I'm at that stage in life where my morning ritual includes using my acne medicine and then plucking the grandma hairs from my chin. Somehow, that just sums up all that is unfair.

Part 2: Confidence

I've had a little time to settle down, quit shaking some and think.

There's another component to my distress tonight. Besides feeling a need for encouragement, I'm feeling a loss of confidence.

A lot of times we have to fake it until we make it... bluff our way through the tough times as we convince ourselves and others that we are, indeed, capable and successful people. Other times, we truly are on top of the world, secure in our abilities and fully knowing that God put us where He wants us to be, doing exactly what He made us to do.

I've got a foot in each of those worlds at the moment. I know I have skills, talents and abilities. What I lack for the moment is direction and a sense of purpose. Not good.

I think what may be happening is a shift, much like being on a sailboat as it is coming about to change the direction of its tack. That moment when the sail moves from one side of the boat to the other is a moment without direction, with the sail violently flapping as the boat luffs. It's a time when the boat could easily capsize. All it would take is for the crew to shift too far to one side or the other, or to take too much or too little time making the shift. For a moment the boat is without direction or power, pivoting on its own center as it finds a new path.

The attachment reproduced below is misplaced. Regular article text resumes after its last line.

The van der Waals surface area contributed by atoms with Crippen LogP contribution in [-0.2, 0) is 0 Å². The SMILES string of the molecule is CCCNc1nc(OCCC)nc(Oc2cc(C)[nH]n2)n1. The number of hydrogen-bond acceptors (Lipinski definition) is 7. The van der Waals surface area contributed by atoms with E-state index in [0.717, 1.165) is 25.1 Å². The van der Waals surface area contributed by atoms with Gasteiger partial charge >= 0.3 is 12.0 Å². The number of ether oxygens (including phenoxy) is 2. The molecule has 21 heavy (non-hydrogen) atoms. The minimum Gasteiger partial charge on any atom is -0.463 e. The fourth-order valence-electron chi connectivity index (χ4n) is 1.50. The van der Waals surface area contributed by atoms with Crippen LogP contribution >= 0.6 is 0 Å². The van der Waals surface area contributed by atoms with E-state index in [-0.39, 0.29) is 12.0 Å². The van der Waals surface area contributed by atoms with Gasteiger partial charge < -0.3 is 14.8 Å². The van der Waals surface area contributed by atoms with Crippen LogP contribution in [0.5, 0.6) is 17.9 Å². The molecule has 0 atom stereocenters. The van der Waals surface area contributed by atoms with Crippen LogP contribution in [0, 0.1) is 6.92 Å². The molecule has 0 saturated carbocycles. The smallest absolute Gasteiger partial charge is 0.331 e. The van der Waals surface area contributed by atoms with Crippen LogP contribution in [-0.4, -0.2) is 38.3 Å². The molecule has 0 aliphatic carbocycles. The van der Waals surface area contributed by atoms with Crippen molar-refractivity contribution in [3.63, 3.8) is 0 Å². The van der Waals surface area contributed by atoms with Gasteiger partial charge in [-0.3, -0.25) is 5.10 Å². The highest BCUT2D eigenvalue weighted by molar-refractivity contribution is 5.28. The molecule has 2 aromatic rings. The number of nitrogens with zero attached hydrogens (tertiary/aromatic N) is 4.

The wind can be a metaphor for encouragement and support. A supportive hand on our back can make the transition smoother and easier, like pushing the boom across the deck. If we don't have it, we can founder.

I want to say thank you to all of you who have supported me on this blog through the past several months. It is nice to have a group of people with such diverse interests who have become real friends, offering advice and encouragement.

And I think this catharsis tonight just means I should start getting out more and stop staying cloistered at home.

Wednesday, January 12, 2005


This is one of those blog pieces I need to write to get rid of some intense feelings. I'm not sure if I'll be able to express this as I wish to, but I must try, even if I don't hit a bull's eye. Please forgive me if I fall short.